The full-screen mode in particular is well designed and works flawlessly even on larger screens. You have a few themes to choose from including light and dark themes to change the default theme the application uses by default. You can even customize the themes to create a unique theme based on your customizations.

Though the application is targeted at advanced users you can use it as a Notepad replacement as markdown usage is completely optional. The application loads quickly but not as fast as the native Notepad application or speed-optimized alternatives such as Notepad++.

Ghostwriter supports basic formatting options such as Bold, Italics, Strike-through, or different types of lists that you may use to format your texts. The application supports spell-checking and unlimited undo operations.

One of the interesting features of Ghostwriter is that it can display HTML in the interface. Just type HTML code and use the shortcut Ctrl-M or the tag button in the status bar to display it using the application's HTML Preview screen; the preview is updated in real-time as you make changes to the code which is useful for web designers but also regular users who may use the preview for verification purposes. You can add images to your documents by using drag and drop, and the paths will be added to the code automatically.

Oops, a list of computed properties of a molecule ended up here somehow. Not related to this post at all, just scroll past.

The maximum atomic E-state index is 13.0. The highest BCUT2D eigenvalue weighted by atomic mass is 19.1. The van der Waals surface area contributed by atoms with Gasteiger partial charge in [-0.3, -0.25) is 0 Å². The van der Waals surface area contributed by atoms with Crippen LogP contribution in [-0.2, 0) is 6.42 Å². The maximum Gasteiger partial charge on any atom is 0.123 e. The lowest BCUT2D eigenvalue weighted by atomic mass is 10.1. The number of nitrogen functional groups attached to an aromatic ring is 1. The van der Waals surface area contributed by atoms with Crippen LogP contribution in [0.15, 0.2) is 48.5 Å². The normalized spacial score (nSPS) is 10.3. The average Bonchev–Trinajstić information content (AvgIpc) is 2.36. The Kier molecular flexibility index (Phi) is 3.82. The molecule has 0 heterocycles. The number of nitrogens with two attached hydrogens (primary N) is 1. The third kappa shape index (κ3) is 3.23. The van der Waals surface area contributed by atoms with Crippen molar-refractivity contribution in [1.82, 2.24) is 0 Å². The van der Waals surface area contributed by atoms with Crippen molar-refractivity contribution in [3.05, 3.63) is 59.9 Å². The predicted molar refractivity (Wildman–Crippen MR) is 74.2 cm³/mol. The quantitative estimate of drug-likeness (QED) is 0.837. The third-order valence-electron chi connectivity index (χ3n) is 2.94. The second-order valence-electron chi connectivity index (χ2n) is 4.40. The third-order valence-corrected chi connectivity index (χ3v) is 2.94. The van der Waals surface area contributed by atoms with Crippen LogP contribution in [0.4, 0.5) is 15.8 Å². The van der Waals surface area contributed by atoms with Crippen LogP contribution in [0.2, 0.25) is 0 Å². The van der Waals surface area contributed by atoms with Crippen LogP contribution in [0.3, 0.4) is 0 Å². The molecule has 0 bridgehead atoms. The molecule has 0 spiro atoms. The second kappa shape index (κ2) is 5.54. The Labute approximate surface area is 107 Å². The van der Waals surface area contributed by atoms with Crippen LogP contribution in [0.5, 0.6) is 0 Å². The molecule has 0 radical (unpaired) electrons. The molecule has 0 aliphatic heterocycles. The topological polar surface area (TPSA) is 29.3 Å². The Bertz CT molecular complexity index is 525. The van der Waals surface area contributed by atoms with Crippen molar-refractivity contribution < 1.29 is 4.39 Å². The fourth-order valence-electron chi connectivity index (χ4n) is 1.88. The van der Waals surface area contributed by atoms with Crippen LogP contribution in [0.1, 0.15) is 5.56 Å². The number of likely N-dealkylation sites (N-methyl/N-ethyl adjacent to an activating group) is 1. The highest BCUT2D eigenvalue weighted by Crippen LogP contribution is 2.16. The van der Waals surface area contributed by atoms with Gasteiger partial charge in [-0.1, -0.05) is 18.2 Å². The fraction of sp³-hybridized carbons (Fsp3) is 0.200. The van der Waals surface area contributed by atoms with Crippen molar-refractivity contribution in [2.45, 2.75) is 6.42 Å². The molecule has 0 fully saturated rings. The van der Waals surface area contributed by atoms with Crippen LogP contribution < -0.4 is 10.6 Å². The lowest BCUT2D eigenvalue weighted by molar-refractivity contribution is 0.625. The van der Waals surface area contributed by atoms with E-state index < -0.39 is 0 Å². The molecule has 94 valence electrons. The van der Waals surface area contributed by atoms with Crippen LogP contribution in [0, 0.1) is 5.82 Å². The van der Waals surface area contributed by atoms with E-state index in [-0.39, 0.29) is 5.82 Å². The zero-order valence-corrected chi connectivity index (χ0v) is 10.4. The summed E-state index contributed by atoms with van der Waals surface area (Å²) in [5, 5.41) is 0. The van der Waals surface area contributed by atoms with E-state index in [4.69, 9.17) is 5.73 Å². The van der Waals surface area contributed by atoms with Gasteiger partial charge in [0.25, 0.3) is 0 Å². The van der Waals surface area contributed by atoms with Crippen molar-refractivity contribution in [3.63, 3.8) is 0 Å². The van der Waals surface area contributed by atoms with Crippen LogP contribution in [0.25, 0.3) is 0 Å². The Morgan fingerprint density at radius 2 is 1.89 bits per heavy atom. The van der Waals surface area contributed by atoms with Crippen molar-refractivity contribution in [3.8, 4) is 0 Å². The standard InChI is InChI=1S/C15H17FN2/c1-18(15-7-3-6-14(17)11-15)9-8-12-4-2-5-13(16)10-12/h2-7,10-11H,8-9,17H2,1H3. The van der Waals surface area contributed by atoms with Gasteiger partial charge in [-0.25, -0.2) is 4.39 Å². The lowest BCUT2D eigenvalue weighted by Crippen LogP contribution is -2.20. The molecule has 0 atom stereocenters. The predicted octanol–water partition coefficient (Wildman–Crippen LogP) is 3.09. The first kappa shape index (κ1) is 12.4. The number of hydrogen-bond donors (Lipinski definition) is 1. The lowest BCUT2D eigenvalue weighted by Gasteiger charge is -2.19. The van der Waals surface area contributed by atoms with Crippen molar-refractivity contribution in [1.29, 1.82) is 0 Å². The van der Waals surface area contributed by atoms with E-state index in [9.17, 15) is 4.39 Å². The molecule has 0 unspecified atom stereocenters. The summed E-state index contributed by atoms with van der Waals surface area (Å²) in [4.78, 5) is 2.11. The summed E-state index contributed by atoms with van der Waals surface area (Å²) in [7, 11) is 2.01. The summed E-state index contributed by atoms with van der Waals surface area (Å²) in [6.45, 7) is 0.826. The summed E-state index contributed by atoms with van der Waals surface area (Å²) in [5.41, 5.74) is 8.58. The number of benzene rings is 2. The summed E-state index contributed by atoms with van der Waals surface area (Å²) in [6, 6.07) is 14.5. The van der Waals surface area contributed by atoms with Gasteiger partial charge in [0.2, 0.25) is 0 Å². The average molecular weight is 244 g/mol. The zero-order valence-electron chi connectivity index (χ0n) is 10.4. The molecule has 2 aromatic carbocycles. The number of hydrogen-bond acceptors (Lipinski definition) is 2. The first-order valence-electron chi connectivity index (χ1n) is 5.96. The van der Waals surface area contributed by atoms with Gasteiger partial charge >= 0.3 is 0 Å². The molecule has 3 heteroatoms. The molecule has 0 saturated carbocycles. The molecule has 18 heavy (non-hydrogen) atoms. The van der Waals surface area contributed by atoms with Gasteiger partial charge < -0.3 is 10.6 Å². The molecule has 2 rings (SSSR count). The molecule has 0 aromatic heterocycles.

Tip: Hit F1 for a cheat-sheet. It open's in a HUD (pop-up) window, and is really helpful.

Ghostwriter is an open source markdown editor with a polished interface

The Status bar has a few useful options. Ghostwriter can save the documents in .MD, .Markdown and .TXT formats. The Export option can be used to save your document as HTML documents. By default, it uses the built-in Sundown processor for exporting Markdown code to the HTML format. You can install other converters such as Pandoc or MultiMarkDown for more options.

Developers may find the Copy HTML option useful as it copies only the HTML code of the document.

The Word Count indicator displays the total number of words in a document, but you can highlight some text to make it display the count for the selection only. The latter may be useful to get the word count of a chapter or paragraph.

The Session stats HUD tells you how long you used the program, how long you were idle, how many words and pages you wrote, and your average typing speed (words per minute).

Speaking of stats, you can use the Document Statistics HUD to view some information about your document. This includes the word count, total number of characters, sentences, paragraphs, pages, complex words (in %), estimated reading time, reading ease, and grade level. The Outline HUD can be used like a bookmark tool, just click on it to go to a specific section in your document.